• Phonology or speech sounds – Children who struggle with phonology will have difficulties distinguishing and recognizing speech sounds.
  • Syntax (grammar) and morphology – A child may struggle with creating grammatically correct sentences, adding prefixes and suffixes to verbs, and use of proper tenses.
  • Semantics or vocabulary – Children with a DLD tend to have reduced vocabulary and struggle to understand that some words have different meanings.
  • Word finding – Even when a child is familiar with a word, he or she will have trouble accessing or using it (tip of the tongue phenomenon).
  • Pragmatics – This refers to social communication, inferencing, and figurative language. Children who struggle with pragmatics may have trouble using appropriate language (including nonverbal communication) in different social situations and daily interactions. Learn more about social communication disorder.
  • Discourse (narrative and conversation) – Children with DLD often have trouble telling stories or describing a sequence of events.
  • Verbal memory and learning – Remembering words, particularly unfamiliar ones, is difficult for a child with DLD. A child will also struggle to recall and understand long or complex sentences. These students have reduced working memory, which makes language learning more difficult for them.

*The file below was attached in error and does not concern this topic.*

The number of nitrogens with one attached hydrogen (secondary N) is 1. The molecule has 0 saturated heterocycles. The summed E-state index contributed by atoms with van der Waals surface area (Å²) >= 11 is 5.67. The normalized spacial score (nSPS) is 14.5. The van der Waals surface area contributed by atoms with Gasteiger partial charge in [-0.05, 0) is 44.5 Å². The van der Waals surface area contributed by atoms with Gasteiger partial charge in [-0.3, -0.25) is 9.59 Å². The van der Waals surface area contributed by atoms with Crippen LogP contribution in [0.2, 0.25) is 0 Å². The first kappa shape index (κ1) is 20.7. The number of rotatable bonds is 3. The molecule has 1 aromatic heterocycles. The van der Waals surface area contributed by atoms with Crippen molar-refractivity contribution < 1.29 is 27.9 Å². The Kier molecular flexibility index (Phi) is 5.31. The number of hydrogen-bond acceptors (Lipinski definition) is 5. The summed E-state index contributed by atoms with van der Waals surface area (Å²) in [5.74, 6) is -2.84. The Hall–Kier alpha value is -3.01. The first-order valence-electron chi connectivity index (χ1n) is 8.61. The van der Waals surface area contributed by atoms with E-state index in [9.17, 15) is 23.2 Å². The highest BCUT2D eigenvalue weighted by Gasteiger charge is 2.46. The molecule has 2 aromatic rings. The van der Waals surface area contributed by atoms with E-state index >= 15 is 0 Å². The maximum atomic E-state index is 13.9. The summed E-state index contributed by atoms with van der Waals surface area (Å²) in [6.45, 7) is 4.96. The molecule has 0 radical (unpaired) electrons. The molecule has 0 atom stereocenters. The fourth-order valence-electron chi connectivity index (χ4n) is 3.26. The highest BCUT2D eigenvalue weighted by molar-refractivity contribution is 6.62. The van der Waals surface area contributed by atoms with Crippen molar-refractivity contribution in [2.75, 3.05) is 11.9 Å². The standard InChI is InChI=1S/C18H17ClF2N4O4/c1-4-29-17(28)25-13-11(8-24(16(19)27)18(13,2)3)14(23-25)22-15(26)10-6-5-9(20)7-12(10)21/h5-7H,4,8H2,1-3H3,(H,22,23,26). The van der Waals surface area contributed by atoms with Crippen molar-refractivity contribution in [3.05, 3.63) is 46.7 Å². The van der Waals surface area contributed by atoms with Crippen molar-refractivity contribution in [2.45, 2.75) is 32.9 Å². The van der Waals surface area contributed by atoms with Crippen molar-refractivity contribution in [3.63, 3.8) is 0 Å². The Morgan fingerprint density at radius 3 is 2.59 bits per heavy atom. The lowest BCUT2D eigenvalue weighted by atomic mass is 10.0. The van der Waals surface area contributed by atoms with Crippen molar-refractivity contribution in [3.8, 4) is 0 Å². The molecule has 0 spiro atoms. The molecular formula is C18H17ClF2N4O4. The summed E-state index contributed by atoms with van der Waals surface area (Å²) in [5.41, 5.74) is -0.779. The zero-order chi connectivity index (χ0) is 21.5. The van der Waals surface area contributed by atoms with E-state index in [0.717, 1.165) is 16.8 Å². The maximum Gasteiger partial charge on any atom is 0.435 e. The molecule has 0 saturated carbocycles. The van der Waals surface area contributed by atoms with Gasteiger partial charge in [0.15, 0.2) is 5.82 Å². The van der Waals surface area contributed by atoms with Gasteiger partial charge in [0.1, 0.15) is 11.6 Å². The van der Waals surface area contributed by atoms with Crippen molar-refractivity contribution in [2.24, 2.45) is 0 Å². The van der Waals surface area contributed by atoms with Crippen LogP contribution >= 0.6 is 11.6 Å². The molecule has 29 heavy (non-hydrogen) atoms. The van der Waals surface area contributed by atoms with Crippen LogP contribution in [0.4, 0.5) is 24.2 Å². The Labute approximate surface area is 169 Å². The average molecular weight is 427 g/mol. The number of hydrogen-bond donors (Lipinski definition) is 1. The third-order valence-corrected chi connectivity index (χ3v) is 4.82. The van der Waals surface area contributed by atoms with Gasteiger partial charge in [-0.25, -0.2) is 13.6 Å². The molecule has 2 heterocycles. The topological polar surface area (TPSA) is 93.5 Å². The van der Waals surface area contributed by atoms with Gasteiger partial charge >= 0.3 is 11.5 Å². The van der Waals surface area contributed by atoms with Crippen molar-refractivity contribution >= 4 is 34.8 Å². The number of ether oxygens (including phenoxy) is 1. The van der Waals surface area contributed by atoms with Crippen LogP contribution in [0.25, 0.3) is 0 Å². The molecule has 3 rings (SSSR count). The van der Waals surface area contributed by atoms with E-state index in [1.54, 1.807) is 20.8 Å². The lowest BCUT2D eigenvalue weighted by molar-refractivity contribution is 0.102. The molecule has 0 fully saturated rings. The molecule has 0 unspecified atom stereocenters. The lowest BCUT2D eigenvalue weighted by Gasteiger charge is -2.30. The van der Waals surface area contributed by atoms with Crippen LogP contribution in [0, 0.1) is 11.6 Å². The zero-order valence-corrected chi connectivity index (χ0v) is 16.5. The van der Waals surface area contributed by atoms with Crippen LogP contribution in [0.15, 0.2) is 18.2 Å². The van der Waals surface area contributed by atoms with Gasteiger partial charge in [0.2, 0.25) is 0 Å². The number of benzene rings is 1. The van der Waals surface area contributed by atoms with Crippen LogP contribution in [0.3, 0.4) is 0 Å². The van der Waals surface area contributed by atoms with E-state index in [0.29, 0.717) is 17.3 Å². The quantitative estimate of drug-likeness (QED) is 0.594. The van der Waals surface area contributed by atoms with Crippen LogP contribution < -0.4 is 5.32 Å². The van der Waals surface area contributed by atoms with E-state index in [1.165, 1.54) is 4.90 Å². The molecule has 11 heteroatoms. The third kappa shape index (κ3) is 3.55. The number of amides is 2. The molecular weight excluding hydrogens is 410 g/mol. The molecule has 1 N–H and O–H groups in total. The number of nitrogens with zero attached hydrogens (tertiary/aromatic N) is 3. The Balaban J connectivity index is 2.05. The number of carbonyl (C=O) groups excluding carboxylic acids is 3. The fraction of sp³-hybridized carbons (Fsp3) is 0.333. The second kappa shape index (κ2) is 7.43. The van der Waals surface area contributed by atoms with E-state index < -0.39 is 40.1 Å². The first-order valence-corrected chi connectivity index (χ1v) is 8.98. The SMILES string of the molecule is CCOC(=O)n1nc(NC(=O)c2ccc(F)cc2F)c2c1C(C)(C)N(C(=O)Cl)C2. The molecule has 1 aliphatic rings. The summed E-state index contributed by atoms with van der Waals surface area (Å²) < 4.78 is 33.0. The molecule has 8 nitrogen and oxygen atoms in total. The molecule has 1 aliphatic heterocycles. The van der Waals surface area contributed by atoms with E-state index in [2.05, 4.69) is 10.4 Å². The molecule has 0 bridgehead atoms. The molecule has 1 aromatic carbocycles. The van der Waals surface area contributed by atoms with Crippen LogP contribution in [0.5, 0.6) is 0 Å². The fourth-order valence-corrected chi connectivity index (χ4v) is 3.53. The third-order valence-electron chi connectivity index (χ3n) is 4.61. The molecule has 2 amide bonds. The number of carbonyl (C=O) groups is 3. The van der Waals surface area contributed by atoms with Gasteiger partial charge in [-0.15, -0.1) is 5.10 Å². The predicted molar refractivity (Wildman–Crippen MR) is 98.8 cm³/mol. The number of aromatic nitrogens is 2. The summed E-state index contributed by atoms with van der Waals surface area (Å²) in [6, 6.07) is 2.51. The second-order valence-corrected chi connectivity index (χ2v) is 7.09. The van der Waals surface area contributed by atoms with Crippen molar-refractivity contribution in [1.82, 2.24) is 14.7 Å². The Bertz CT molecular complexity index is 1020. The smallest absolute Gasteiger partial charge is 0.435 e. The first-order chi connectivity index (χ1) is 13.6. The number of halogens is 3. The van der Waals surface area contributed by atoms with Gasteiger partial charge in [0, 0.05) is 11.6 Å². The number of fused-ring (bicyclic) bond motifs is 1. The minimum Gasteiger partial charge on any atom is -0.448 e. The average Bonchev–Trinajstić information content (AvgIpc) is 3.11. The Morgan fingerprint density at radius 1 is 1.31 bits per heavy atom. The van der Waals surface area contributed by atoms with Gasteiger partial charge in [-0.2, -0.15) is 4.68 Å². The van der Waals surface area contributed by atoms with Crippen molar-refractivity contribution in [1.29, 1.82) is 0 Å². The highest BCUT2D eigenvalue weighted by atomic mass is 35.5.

Read about Building Vocabulary With Critical Thinking Skills and Comparing Two Established Multimedia Approaches for Teaching Vocabulary to Students with and Without Disabilities.

How to Diagnose a DLD

A child who shows signs of having a DLD or language impairment can undergo an assessment by a speech-language pathologist (SLP) either privately or through the school or local school district.

The signs of a language impairment or disorder are often hard to detect, more so in the absence of co-occurring issues such as autism, hearing loss, or genetic conditions like Down syndrome. If a child exhibits the following symptoms, a DLD assessment should be considered.

  • Significant language deficits in relation to one’s age that interfere with communication and learning in daily life.
  • Persistent language problems that are likely to remain unresolved by age five.
  • The language problems are not linked to any known biomedical condition.

During the evaluation process, an SLP will assess the child’s interest in communicating. Some speech-language pathologists are experts working with early childhood development whereas other SLPs work with the school-age population.  An SLP will observe how understandable the child’s expressive language is as well as his or her ability to understand words and sentences. A typical evaluation consists of the following steps: